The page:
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We all have that fear that we’re lost in a foreign country. Of course, it’s a country where we don’t speak a single syllable of the language.
We all felt a little bubble of fear form in the pit of our stomach and the only question that fills the void is, “What would I do?”
Yet, I would consider this an irrational fear. Irrational because there are so many ways to solve this problem and that it’s not really a problem at all.
For a long time, I let my fat tongue that’s untrained in foreign languages prevent me from experiencing the world. Now I know how seriously wrong my mentality was.
The wrong mentality
Travel is about experiencing diverse cultures around the world. Now, I believe the starker the difference, the more enjoyable the learning experience and cultural journey will be. Before I wasn’t such an optimist.
Before, I believed that if you didn’t learn the language of a country it was a disservice to the country and your experience. Yet, I’ve started to shy away from that.
It certainly is more liberating to travel a country where you are fluent in the language. Accessing information is easier and in some ways, you can blend in and experience a destination like a local.
I yearn to speak foreign languages so I can understand locals depict the history and their daily struggles in their native tongue. Often times, the details and heart of the story are lost in translation. Euphemisms and slang do not translate between languages or a similar meaning can’t be found to tell the story adequately.
Yet, neglecting to hear the story because I’m afraid that it won’t be as great as the original is silly and naïve on my part.
My biggest regret is letting a language barrier stop me from traveling
I think of all the opportunities I passed up simply because I didn’t speak a smidge of the language. Now, looking back, I should never have let that stop me.
I used to limit myself to travel only to the travel where I was fluent in the language or at least knew the basic conversational phrases. Which I was my first, solo international destination was to Puerto Rico. Even though: Me gusta tu gato! De donde al bano? Buenos noches! Was the extent of my Spanish.
According to Duolingo, I’m 8 percent fluent in Spanish. (What a joke!) Yes, this was after “learning” the language for six years, and “teaching” it to kindergarteners for another two. In other words, I can name all the animals in a zoo in Spanish, but do not know the word for clouds or rain.
While I was in Puerto Rico, I spent two weeks trying to scrape by with Spanglish. Sometimes the locals pitied me and would speak to me in English. Other times, reality forced me to try to piece together a coherent sentence in Spanish. It was so rewarding having a local answer my question in Spanish and I knew the exact translation. By speaking to them in their native tongue, I felt like I embraced their culture more.
I decided to push myself even future when I decided to travel to a destination where I didn’t know a single word of the language — Iceland. Though most Icelanders speak English, there were a few times when I was in the northern, fishing villages of Iceland that I couldn’t verbally communicate with the locals. Instead, I had to resort to miming and motioning with my arms to convey my message.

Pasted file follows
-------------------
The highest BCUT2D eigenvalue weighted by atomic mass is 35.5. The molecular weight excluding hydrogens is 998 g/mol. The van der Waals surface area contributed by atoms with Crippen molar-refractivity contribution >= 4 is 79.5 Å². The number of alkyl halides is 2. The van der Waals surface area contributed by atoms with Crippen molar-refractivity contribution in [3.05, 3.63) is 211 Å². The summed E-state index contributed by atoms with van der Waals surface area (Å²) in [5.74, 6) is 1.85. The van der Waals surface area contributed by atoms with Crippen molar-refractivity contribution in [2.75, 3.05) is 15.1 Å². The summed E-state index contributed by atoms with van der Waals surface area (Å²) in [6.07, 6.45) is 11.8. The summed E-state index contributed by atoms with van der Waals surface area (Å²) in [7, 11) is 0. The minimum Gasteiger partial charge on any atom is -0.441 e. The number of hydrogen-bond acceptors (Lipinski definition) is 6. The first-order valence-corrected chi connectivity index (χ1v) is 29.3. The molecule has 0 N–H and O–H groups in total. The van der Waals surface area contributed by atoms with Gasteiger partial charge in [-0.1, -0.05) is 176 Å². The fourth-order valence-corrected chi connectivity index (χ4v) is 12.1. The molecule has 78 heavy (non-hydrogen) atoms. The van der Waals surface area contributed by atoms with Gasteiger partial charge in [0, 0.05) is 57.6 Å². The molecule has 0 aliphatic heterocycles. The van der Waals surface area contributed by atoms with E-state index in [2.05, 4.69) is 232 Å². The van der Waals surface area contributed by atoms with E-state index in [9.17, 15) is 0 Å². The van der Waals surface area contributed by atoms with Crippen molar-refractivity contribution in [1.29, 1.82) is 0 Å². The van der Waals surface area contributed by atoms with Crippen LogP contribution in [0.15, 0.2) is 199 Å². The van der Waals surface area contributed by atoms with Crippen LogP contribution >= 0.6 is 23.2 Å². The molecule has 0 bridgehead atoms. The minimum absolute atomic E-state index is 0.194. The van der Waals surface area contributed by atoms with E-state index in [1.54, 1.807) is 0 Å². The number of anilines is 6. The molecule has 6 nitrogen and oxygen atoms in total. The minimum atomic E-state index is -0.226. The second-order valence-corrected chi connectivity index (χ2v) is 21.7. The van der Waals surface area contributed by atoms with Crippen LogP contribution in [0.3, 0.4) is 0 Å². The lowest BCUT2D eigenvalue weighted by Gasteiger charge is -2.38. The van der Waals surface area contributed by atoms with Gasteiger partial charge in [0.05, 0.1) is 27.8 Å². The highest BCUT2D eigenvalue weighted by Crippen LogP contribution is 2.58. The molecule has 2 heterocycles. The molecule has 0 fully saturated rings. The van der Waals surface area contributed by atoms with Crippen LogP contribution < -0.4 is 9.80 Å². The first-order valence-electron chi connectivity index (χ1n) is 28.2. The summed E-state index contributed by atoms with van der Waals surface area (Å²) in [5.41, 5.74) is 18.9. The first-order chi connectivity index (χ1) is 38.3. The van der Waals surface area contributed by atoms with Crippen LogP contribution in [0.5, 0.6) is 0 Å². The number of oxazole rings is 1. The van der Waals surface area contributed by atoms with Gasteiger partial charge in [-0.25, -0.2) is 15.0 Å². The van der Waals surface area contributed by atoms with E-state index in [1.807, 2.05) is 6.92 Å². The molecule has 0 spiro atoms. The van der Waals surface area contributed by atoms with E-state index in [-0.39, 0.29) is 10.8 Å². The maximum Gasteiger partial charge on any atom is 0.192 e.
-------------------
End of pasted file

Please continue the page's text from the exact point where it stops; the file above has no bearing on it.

And I survived.
Now, there’s been times when I’ve felt alienated and even stressed that I haven’t known the native language of the country. (Let’s recall that time in Puerto Rico where I got yelled at in Spanish about parking!) But that’s part of the learning process. Learning how to muddle your way through asking for directions and ordering food is just another joy of traveling abroad. It’s those silly moments that you look back and laugh on.
Are my travels less impactful if I don’t know the language?
After visiting countries where I don’t even know the local phrases for “hello” and “goodbye,” it hasn’t been any less meaningful. In each destination I venture to I find some local that shelters me under their wing and educates me about the customs and traditions of the region.
Whether that’s in perfect or broken English or a smattering of other languages, I’ve soaked up every ounce of knowledge I gained.
Often times, I return from where I’ve visited knowing a little more of their language. That is often times more rewarding. I can tell my friends and family that I learn this foreign phrase in a small village from a local woman selling crafts versus I learned it online or via Google.
Regardless of the number of foreign languages I speak, I’m still inundated with the amount of learning I receive while traveling.
What the future holds
For me, there is something so mystical and exhilarating about hearing people speak in their native tongue. I’m envious of them! There syllables and phrases dancing around in their mouths and paint beautiful symphonies — ones that would make Bach jealous. Though I desperately wish I was fluent in more than one language, I won’t let that prevent me from traveling the world.
Whether it’s a secluded, tropical, coastal town or to the heart of a foreign metropolis, I’m going there. I’ve now learned that languages barriers aren’t really a “barrier,” unless I make them be.
Luckily, I can make up for lost time. I’m still young and have plenty of time to embark to those countries where I’m not fluent in German, French, Arabic or anything else. But heck, I’m going.
Discover some tips at Everyday Wanderer about how to overcome language barriers.